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Those who rose up in opposition to her were Governor John Winthrop and John Cotton, who feared Hutchinson was becoming a church separatist. Both sent female spies to her sermons.

Cotton gathered with other colony clergy to pass resolutions designed to end religious dissidence. One resolution specifically forbade meetings in Hutchinson’s home – but she ignored the order.

Why Was Anne Hutchinson Banished?

In 1637, Hutchinson—several months into a pregnancy—was called to appear before the General Court, with Winthrop presiding and Cotton testifying against her.

A debate over the next two days saw Hutchinson performing well before the group of men when challenged on Biblical prowess, but her final argument sealed her fate. It was a lengthy statement of her philosophy and history, an account of speaking directly with God that concluded with a prophecy of the ruin of the court and the colony in retribution for their persecution of Hutchinson.

The men saw this as a challenge to their authority, and Hutchinson was proclaimed a heretic. She and her family were banished from the Massachusetts Bay Colony, and any supporters in positions of authority were removed. All supporters were forced to surrender arms.

Hutchinson remained under house arrest until winter ended. In March 1638 the Hutchinson family, along with 30 other families, left for the island of Aquidneck in the Rhode Island territory at the suggestion of Roger Williams, where they founded Portsmouth.

Demon Children

The men of the Massachusetts Bay Colony didn’t stop trying to harm Hutchinson’s reputation.

After her pregnancy ended in June with the stillbirth of a severely deformed baby, rumors were spread that Hutchinson had given birth to a demon, spurred on by Winthrop. Cotton preached that the stillbirth was her punishment from God.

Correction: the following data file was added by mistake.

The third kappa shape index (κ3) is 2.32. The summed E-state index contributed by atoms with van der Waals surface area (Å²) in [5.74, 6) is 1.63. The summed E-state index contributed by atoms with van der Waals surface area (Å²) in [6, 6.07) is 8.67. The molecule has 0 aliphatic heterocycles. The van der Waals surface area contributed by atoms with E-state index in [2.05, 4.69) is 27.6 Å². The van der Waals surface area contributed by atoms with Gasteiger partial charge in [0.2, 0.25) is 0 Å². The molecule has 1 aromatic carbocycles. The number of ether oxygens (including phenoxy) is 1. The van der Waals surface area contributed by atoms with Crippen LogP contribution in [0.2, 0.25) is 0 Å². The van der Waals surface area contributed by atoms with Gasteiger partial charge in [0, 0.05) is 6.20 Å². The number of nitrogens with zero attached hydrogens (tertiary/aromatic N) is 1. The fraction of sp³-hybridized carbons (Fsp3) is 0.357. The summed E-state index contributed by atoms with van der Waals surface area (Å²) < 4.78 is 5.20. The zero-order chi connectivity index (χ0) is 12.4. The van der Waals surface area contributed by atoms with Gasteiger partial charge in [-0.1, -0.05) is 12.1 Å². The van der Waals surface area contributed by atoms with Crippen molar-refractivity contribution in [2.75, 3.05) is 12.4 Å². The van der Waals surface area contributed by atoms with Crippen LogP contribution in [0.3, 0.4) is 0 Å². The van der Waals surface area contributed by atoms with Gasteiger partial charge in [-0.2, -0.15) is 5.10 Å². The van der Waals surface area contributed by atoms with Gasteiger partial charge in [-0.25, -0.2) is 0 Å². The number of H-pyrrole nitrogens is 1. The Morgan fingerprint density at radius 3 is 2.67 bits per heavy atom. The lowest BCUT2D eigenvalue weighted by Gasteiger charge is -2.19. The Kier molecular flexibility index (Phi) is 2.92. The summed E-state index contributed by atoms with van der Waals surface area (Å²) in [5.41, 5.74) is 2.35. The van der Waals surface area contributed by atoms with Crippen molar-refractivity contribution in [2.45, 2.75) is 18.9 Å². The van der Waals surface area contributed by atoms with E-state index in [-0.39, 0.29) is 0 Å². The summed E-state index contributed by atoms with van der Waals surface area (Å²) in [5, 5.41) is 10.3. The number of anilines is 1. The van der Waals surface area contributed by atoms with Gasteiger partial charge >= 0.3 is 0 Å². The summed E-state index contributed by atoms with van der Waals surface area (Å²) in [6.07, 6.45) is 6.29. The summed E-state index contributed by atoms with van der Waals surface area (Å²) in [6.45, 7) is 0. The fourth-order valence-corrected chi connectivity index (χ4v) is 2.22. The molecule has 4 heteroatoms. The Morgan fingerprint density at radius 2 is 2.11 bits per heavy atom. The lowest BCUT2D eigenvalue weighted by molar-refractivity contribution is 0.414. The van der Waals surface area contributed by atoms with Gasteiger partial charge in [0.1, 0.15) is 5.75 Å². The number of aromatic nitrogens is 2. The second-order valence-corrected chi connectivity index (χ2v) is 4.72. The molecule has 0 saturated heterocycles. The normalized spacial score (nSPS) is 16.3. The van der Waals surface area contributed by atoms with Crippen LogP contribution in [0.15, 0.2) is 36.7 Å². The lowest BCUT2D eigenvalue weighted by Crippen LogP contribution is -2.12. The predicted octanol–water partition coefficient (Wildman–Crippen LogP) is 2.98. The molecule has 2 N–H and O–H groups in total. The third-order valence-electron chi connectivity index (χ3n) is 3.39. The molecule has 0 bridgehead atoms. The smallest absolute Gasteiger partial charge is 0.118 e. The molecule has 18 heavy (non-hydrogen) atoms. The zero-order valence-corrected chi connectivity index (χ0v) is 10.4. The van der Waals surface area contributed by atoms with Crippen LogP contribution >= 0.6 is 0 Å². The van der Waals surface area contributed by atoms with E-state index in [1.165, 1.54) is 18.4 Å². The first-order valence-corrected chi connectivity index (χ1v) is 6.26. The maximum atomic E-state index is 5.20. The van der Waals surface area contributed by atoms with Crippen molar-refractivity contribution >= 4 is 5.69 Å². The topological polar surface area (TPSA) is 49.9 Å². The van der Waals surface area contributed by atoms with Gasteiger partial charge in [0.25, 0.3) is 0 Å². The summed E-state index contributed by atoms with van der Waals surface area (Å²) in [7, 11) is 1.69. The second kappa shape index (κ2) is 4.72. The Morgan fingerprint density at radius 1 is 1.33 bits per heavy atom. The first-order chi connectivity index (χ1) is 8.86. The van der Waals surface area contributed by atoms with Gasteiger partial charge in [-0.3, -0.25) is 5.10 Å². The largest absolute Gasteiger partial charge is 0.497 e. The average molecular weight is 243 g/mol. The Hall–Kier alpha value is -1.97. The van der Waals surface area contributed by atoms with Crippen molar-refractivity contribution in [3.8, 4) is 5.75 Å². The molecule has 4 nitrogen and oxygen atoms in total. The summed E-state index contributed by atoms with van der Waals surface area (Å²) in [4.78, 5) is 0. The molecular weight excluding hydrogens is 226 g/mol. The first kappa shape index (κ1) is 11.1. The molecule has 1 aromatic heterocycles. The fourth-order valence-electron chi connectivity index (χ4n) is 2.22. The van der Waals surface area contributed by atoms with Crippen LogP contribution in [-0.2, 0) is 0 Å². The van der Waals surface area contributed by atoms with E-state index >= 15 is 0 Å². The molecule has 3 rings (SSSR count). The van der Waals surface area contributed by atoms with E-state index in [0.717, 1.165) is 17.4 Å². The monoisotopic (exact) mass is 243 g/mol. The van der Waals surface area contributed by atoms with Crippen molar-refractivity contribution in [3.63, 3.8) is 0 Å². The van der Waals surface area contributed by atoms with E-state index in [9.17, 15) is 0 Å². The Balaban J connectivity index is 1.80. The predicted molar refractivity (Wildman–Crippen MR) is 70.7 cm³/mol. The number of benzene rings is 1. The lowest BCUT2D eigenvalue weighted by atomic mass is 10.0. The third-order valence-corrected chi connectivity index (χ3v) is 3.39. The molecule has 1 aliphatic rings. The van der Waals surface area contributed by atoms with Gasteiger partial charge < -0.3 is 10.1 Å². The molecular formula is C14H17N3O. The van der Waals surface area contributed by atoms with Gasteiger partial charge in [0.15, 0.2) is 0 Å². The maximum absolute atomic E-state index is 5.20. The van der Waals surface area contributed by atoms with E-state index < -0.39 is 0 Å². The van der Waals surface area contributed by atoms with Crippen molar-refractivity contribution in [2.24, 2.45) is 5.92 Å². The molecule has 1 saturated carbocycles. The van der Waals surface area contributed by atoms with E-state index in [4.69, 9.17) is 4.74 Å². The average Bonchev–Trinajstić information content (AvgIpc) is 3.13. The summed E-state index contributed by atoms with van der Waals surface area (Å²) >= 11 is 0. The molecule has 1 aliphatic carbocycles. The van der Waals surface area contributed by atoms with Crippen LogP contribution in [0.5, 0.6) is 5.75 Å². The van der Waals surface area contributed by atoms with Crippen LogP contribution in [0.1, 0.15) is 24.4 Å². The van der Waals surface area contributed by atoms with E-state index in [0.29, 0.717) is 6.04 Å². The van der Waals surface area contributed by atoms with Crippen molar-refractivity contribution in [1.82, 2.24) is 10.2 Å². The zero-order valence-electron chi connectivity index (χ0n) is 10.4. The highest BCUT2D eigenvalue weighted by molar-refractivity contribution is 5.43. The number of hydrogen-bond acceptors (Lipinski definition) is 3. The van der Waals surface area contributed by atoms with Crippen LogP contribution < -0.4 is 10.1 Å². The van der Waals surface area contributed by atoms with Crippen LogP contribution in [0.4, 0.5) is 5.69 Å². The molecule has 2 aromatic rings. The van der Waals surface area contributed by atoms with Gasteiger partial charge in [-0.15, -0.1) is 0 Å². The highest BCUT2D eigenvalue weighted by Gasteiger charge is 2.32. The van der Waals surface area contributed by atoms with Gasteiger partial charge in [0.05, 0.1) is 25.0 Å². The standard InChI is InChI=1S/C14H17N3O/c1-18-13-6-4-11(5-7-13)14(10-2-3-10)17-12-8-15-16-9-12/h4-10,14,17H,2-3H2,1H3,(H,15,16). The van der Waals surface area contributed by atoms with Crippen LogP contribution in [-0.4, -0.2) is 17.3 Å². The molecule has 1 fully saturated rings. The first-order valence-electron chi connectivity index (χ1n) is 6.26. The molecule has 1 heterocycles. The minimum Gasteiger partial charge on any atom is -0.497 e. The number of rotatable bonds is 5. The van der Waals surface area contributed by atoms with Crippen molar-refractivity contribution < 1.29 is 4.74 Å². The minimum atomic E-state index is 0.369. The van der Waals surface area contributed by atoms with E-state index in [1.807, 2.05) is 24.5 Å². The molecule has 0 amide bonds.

The defamation went beyond her own labor. One minister claimed Hutchinson had never delivered a normal baby as a midwife, that all were monsters. Governor Winthrop offered physical descriptions of many babies supposedly born to Anne’s followers as devil-like, clawed creatures.

Final Years

After William’s death in 1642, ministers from Massachusetts were dispatched to force to renounce her beliefs and coerce her into believing that Massachusetts would soon take over the Rhode Island territory.

Wishing to escape Massachusetts’ meddling, Hutchinson and her children moved to the Dutch colony of New Amsterdam (now New York), homesteading on Long Island Sound.

One afternoon in the summer of 1643, Hutchinson’s family was attacked by Native American Siwanoy warriors at their home. Fifteen people including Hutchinson were axed to death, their bodies burned.

American Jezebel

Hearing of Hutchinson’s death, John Winthrop, who had never stopped monitoring her movements, expressed that his prayers had been answered and that an instrument of the devil had been dealt with justly.

Even after her death, he held a grudge against her and later wrote a hostile essay about Hutchinson, calling her “American Jezebel.”

Susan Hutchinson

At the time of the attack, Hutchinson’s nine-year-old daughter Susan was picking berries and hid within the crevice of a large boulder known locally as Split Rock. According to local lore, she was later kidnapped by the Siwanoy tribe and adopted by the chief, Wampage, who renamed himself ‘Anne-Hoeck,’ in Anne Hutchinson’s honor.

Susan remained with the Siwanoy for another nine years, eventually returning to Boston and marrying a settler there.

Hutchinson River Parkway

In memory of Anne Hutchinson and Wampage, a neighboring parcel of land was given the name “Anne-Hoeck’s Neck.”

The adjacent river was christened the Hutchinson River, later joined by a major New York City-area highway next to it called the Hutchinson River Parkway. A plaque honoring Anne Hutchinson was installed on Split Rock in 1911, but was soon stolen.

Sources

American Jezebel. Eve LaPlante.
America’s Women. Gail Collins.
America’s Hidden History. Kenneth C. Davis.